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Abstract: FR-PO750

Primary Hyperoxaluria Type 3 Diagnosed After Kidney Transplant

Session Information

Category: Transplantation

  • 2102 Transplantation: Clinical


  • Martin, Kirsten, MedStar Georgetown University Hospital, Washington, District of Columbia, United States
  • Abdalla, Marwa, MedStar Georgetown University Hospital, Washington, District of Columbia, United States
  • Nilubol, Chanigan, MedStar Georgetown University Hospital, Washington, District of Columbia, United States

Primary hyperoxaluria (PH) is a group of genetic disorders that lead to increased hepatic production of oxalate. PH type 3 (PH3), the most recently identified subtype results from mutations in the mitochondrial 4-hydroxy-2-oxoglutarate aldolase gene (HOGA1). To date, there have been 3 cases of kidney failure reported in PH3 patients. Here we report a case of a man with recurrent kidney stones in his childhood who was diagnosed with PH3 late in life after receiving a kidney transplant.

Case Description

A 74-year-old Norwegian man with a history of recurrent kidney stones since infancy leading to left nephrectomy at the age of 12 presented with proteinuric chronic kidney disease (CKD). His eGFR based on serum Cr of 2.6 mg/dL was 23 ml/min/1.73m2. His urine protein-creatinine ratio was around 2 gm/gm. An ultrasound showed a 13.8 cm right kidney with 2 non-obstructing stones. His CKD was presumably due to secondary focal segmental glomerulosclerosis from adaptive hyperfiltration. Fifteen months later, he received a pre-emptive deceased donor kidney transplant out-of-state with an excellent allograft function. Due to the unclear diagnosis of his kidney disease, he completed a genetic testing panel which was positive for homozygous HOGA1 mutation. His 24-hr urine collection showed a mildly elevated oxalate level at 40 mg/day. This may have reflected his habitual dietary oxalate restriction since childhood. The differential diagnosis may have included oxalate nephropathy in his native kidney.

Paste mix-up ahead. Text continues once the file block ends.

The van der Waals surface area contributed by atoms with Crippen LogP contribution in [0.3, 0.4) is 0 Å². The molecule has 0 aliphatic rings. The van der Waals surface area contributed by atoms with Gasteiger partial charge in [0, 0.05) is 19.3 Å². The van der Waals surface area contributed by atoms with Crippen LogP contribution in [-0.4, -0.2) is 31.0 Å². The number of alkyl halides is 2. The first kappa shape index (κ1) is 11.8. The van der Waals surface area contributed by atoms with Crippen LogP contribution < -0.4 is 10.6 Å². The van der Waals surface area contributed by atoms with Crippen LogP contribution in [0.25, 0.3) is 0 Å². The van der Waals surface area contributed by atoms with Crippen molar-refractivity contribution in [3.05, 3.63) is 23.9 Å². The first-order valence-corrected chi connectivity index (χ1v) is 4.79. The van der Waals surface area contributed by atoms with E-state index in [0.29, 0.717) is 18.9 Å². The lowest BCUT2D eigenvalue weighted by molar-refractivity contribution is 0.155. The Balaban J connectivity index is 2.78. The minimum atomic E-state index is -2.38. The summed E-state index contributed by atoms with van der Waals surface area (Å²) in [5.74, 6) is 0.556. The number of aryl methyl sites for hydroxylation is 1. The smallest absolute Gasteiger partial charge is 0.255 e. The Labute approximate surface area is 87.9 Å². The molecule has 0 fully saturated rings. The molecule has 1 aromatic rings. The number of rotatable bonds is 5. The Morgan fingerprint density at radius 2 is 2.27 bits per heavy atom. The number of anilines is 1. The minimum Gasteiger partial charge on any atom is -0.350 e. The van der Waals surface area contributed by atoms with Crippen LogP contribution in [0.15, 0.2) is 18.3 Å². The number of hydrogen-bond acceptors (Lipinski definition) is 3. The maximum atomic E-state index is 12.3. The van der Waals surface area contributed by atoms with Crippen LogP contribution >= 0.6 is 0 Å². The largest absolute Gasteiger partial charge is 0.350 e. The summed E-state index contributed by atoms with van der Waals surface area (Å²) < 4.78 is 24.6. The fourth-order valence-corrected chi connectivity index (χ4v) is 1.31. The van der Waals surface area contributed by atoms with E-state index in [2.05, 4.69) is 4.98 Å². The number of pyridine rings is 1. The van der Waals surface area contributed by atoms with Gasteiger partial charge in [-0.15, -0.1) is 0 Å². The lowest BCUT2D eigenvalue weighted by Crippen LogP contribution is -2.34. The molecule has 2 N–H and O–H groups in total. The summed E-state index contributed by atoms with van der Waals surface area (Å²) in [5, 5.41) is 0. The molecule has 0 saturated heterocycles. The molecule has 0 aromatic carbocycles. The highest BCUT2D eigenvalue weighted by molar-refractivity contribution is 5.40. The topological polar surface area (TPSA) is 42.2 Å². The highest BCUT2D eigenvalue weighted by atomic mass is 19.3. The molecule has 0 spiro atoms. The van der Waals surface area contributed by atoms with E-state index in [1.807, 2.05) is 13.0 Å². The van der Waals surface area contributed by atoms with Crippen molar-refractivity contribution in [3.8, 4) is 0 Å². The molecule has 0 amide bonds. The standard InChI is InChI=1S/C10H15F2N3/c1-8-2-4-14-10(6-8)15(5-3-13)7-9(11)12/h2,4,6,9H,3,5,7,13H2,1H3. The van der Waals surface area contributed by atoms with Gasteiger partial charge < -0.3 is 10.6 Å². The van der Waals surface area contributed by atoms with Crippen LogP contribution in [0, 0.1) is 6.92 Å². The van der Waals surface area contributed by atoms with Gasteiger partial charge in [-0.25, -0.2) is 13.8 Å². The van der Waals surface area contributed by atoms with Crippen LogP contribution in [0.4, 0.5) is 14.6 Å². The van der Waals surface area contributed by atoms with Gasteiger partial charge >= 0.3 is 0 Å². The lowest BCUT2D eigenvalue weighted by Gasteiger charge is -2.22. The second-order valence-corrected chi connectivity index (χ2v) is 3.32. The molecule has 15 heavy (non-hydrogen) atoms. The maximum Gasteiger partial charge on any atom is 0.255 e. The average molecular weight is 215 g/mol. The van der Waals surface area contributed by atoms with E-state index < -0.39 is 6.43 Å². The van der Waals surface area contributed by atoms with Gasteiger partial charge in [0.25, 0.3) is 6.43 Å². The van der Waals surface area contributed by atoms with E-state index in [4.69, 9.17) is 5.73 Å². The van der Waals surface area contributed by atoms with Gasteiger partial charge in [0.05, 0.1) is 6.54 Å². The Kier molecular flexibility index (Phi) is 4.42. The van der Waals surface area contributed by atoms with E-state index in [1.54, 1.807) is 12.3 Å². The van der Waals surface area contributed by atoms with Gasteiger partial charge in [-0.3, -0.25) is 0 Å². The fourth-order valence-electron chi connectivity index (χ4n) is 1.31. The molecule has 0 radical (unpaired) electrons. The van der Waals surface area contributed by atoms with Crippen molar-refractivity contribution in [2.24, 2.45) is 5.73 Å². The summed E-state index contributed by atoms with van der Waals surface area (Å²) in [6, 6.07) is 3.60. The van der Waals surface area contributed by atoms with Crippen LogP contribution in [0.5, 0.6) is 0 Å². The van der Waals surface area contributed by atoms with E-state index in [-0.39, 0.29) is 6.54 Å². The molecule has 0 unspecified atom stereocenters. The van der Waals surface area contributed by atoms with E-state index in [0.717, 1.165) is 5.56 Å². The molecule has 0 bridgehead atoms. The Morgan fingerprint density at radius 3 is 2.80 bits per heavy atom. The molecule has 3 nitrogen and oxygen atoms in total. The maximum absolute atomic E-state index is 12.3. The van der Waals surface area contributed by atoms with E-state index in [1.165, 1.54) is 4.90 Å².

Our case signifies the necessity of metabolic workup and genetic testing in patients with kidney stones, particularly in recurrent cases. PH3 was described as a less severe form of PH. Our case is unique in that despite his severe disease early in life, he did not progress into end-stage renal disease until 5 decades after his nephrectomy. Not until the recently FDA-approved Oxlumo (lumasiran), an RNA interference agent, as a medical therapy for PH type 1, the only curative treatment for PH had been a liver transplant or a combined liver/kidney transplant. While our patient may have missed the opportunity to receive a combined liver/kidney transplant, the impact of PH3 on his metabolic profile is mild and medically manageable. The RNA interference agents for PH type 2 and type 3 are being investigated but are not yet FDA-approved. Our patient may be a candidate for such therapy in the future.